Gov't now moving to put brakes on abuse of hard liquor
GOVERNMENT will now be turning its attention to controlling the consumption of alcohol as part of measures to prevent abuse of hard liquor, with the hope of reaping the success it did with the tobacco control programme last year.
"We are going to be tackling this problem by developing a national alcohol policy and we will be consulting with the various stakeholders, including the alcohol industry," Health Minister Dr Ferguson told the House of Representatives yesterday.
"I am referring to the type of drinking that is detrimental to health and has negative social consequences," said Dr Ferguson, who was making his contribution to the 2014/15 Sectoral Debate.
Ferguson said that the World Health Organisation has indicated that the "harmful use" of alcohol ranks among the top five risk factors for disease, disability and death throughout the world, as well as being a causal risk factor for more than 200 disease and injury conditions.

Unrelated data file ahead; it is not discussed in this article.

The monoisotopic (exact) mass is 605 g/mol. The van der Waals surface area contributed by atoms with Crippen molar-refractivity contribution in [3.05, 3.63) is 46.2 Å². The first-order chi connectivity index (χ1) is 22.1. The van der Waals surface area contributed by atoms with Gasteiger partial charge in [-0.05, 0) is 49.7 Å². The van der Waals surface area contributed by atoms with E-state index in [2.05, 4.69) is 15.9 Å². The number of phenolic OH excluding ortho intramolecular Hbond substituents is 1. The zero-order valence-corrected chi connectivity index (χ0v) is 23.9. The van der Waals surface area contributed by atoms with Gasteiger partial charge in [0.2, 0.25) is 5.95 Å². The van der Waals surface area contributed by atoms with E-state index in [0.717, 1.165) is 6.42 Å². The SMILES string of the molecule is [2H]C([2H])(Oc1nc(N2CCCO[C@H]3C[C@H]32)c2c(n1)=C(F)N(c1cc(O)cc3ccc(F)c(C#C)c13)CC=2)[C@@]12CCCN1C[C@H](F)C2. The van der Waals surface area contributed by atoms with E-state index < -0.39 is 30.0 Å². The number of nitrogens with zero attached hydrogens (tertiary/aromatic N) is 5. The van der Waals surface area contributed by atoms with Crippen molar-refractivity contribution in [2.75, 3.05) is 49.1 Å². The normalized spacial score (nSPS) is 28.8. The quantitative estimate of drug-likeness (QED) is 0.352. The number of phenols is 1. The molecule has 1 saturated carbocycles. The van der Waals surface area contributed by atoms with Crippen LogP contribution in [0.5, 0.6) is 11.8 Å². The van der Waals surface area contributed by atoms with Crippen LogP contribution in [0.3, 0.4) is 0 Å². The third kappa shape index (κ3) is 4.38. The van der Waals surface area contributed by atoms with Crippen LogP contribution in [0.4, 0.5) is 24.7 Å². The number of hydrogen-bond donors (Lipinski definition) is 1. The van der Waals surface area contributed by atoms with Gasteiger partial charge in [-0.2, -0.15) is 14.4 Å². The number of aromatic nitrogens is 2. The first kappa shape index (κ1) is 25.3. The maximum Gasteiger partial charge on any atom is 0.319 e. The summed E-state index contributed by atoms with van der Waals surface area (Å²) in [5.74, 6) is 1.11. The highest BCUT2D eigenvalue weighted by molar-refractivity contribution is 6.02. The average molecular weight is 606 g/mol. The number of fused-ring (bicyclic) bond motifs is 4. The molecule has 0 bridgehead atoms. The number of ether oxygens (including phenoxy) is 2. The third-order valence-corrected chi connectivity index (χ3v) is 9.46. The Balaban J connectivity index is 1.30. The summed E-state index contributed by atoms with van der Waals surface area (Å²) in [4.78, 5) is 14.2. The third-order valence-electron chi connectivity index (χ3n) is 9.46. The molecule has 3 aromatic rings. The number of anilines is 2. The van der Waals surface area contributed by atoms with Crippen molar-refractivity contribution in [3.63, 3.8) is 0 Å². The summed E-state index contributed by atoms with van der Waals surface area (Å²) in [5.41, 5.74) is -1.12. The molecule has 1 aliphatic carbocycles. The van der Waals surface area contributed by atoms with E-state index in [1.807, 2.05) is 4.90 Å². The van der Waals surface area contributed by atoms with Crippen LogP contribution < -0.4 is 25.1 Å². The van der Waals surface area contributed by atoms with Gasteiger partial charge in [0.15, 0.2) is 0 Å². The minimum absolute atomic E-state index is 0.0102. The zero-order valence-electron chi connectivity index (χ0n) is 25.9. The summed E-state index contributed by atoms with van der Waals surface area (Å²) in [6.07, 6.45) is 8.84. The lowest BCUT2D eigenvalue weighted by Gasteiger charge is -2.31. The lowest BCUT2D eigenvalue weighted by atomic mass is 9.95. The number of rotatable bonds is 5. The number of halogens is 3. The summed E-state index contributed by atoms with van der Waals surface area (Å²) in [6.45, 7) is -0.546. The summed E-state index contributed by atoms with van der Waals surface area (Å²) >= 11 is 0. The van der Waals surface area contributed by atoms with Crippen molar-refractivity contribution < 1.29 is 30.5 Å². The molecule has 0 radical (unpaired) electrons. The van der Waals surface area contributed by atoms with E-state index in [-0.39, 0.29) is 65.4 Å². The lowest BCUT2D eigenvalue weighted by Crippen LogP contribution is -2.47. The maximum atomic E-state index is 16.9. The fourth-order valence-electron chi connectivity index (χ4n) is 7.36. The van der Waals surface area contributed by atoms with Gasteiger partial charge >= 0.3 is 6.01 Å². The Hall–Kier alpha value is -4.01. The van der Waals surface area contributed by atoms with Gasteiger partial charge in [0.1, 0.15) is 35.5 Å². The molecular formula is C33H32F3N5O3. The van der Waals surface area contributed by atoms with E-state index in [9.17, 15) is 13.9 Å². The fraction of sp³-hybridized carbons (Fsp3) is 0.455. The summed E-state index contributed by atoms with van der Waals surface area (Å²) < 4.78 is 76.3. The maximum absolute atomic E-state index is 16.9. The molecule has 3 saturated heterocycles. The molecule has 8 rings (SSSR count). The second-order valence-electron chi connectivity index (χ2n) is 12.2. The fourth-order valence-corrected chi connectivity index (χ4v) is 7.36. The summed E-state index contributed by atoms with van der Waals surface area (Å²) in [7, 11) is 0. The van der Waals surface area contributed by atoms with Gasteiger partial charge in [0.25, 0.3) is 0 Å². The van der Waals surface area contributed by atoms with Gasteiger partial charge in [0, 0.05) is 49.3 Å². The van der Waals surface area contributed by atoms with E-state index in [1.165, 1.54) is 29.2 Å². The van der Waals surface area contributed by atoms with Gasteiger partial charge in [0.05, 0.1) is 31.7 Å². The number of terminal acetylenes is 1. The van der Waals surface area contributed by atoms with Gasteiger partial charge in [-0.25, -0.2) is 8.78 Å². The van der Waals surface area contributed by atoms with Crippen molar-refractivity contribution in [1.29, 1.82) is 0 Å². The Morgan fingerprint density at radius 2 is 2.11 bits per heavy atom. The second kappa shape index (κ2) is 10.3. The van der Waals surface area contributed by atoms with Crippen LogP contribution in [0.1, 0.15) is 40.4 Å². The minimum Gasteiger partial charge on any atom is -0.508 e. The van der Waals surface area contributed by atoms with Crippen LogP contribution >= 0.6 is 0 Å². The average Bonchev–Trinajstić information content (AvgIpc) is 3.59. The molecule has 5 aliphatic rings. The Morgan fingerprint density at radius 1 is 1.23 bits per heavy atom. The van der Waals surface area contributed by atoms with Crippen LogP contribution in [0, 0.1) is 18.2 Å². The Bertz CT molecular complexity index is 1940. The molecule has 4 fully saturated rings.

He did not give a timeline, however, for the development of the national alcohol policy.
Turning to his tobacco control policy, which will reach its first anniversary on July 15, Ferguson used the opportunity to pat himself on the back for giving Jamaicans the chance to breathe cleaner air and reduce their exposure to harmful chemicals in tobacco smoke.
"We can safely say that the regulations have been a major success," he told the House of Representatives.
He said that amendments to make the implementation easier were approved by Cabinet on June 2, tabled in Parliament on June 11, and gazetted last week.
"We extended the deadline for the transitional period to August 16 to give business operators a chance to put the required measures in place," Dr Ferguson told the House.
However, the health minister had a strong warning for business operators who continued to flout the regulations.
"I give friendly advice to hoteliers, club owners and other businesses that, after this date, if you continue to flout the law, you will be in for major consequences," he said.